British Journal of Pharmacology
July 28, 2018
Background and Purpose
Target binding kinetics influence the time course of the drug effect (pharmacodynamics) both (i) directly, by affecting the time course of target occupancy, driven by the pharmacokinetics of the drug, competition with endogenous ligands and target turnover, and (ii) indirectly, by affecting signal transduction and homeostatic feedback. For dopamine D2 receptor antagonists, it has been hypothesized that fast receptor binding kinetics cause fewer side effects, because part of the dynamics of the dopaminergic system is preserved by displacement of these antagonists.
Target binding kinetics of D2 receptor antagonists and signal transduction after dopamine and D2 receptor antagonist exposure were measured in vitro. These data were integrated by mechanistic modelling, taking into account competitive binding of endogenous dopamine and the antagonist, the turnover of the second messenger cAMP and negative feedback by PDE turnover.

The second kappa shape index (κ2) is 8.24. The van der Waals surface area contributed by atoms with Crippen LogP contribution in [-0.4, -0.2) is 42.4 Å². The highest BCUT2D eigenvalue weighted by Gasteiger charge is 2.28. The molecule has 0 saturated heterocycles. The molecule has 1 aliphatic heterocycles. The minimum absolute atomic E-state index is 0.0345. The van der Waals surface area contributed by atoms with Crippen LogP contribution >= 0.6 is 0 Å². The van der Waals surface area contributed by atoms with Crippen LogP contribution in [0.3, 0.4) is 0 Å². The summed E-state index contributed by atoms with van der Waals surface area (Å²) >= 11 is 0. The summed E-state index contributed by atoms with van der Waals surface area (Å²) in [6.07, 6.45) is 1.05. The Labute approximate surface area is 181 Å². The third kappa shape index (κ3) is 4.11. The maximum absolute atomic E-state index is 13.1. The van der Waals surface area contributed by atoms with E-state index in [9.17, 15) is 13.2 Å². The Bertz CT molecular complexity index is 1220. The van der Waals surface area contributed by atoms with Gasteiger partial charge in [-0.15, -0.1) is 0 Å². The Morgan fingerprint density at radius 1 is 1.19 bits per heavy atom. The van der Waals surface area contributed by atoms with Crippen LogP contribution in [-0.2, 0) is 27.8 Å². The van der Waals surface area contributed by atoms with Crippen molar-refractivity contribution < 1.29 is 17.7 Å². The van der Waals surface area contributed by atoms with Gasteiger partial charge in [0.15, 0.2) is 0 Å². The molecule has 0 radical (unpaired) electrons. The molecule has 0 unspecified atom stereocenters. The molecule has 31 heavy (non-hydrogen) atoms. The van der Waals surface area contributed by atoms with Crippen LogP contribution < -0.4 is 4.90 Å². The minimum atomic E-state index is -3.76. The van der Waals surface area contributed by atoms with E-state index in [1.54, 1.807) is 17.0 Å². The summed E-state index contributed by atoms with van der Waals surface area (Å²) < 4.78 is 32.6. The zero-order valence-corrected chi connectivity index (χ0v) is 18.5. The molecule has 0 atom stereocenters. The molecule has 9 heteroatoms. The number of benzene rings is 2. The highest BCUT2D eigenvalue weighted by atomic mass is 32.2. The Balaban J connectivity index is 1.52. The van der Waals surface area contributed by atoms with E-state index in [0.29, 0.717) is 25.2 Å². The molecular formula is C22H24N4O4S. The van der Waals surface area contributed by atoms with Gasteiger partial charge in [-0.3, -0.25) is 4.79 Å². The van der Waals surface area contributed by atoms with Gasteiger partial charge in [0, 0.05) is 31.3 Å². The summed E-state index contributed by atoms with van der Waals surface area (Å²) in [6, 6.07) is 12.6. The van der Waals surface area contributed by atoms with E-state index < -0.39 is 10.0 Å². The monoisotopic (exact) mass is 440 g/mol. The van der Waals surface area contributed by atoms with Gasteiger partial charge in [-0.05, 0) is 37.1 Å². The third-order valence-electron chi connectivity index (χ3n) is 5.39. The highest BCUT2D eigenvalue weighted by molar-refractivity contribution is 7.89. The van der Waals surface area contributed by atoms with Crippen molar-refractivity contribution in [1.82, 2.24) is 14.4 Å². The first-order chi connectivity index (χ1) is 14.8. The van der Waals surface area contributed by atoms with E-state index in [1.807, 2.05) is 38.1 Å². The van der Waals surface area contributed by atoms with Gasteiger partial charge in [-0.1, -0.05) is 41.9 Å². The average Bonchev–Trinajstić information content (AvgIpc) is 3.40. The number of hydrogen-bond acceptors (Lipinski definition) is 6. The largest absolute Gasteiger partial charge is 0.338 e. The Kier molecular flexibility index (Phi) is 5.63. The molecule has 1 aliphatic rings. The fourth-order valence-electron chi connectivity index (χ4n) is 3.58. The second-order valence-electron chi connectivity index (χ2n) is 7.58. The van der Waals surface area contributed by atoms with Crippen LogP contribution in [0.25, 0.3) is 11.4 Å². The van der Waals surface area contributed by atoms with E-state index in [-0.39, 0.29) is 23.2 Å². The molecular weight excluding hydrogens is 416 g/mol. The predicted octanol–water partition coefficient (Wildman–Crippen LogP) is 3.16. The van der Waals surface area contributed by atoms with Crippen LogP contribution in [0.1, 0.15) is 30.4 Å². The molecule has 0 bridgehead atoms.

The proposed signal transduction model successfully described the cellular cAMP response for 17 D2 receptor antagonists with widely different binding kinetics. Simulation of the response to fluctuating dopamine concentrations revealed that a significant effect of the target binding kinetics on the dynamics of the signalling only occurs at endogenous dopamine concentration fluctuations with frequencies below 1 min−1.
Conclusions and Implications
Signal transduction and feedback are important determinants of the time course of drug effects. The effect of the D2 receptor antagonist dissociation rate constant (koff) is limited to the maximal rate of fluctuations in dopamine signalling as determined by the dopamine koff and the cAMP turnover.